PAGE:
The Folio article blames the blog--rather, as I discovered in my search of the term "fired Outdoor Life columnist", there was a heck of a lot more going on here than Zumbo firing from the mouth rather than from the hip...and committing an act of career suicide
As I read in a number of blog posts about the matter,I got that to lots of folks Zumbo wasn't all that liked even before he fired away. Zumbo was perceived as something of a "gun snob," who got a lot of perks for trophy hunting, but wasn't concerned about protecting hearth and home; that publicly saying something negative about one type of gun ("black guns"/assault rifles) might lead to severely crippling the Second Amendment; that many of said "black guns" are manufactured by Remington, one of Zumbo's sponsors; that Zumbo's words may have been used on a site that's perceived to be an "astroturf" group of gun control advocates posing as concerned sportsmen.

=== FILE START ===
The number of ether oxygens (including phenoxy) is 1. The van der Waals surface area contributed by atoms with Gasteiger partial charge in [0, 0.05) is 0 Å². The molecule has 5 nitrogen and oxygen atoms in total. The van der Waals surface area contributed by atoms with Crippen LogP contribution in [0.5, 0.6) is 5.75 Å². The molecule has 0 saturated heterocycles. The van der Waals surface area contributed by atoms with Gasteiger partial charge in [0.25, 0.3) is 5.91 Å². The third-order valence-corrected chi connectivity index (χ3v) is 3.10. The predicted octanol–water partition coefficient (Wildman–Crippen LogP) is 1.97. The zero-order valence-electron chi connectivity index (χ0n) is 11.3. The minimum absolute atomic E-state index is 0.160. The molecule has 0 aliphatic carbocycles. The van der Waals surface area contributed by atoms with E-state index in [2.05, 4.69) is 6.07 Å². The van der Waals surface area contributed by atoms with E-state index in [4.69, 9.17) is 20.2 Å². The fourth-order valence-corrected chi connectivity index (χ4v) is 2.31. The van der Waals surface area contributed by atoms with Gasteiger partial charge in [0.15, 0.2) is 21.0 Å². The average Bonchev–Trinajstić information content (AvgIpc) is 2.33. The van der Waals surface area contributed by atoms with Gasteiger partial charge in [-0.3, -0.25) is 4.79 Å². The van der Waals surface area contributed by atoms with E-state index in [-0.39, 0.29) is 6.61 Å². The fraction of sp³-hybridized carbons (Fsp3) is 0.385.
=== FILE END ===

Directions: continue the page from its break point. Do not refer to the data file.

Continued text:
The key text from Zumbo's blog (now offline) that raised everyone's hackles:
I must be living in a vacuum. The guides on our hunt tell me that the use of AR and AK rifles have a rapidly growing following among hunters, especially prairie dog hunters. I had no clue. Only once in my life have I ever seen anyone using one of these firearms...
I call them "assault" rifles, which may upset some people. Excuse me, maybe I'm a traditionalist, but I see no place for these weapons among our hunting fraternity. I'll go so far as to call them "terrorist" rifles. They tell me that some companies are producing assault rifles that are "tackdrivers."...
Sorry, folks, in my humble opinion, these things have no place in hunting. We don't need to be lumped into the group of people who terrorize the world with them, which is an obvious concern. I've always been comfortable with the statement that hunters don't use assault rifles. We've always been proud of our "sporting firearms."
Trying to sort out the irate rhetoric from how Zumbo caused damage to Outdoor Life just enough to get him canned was an arduous task.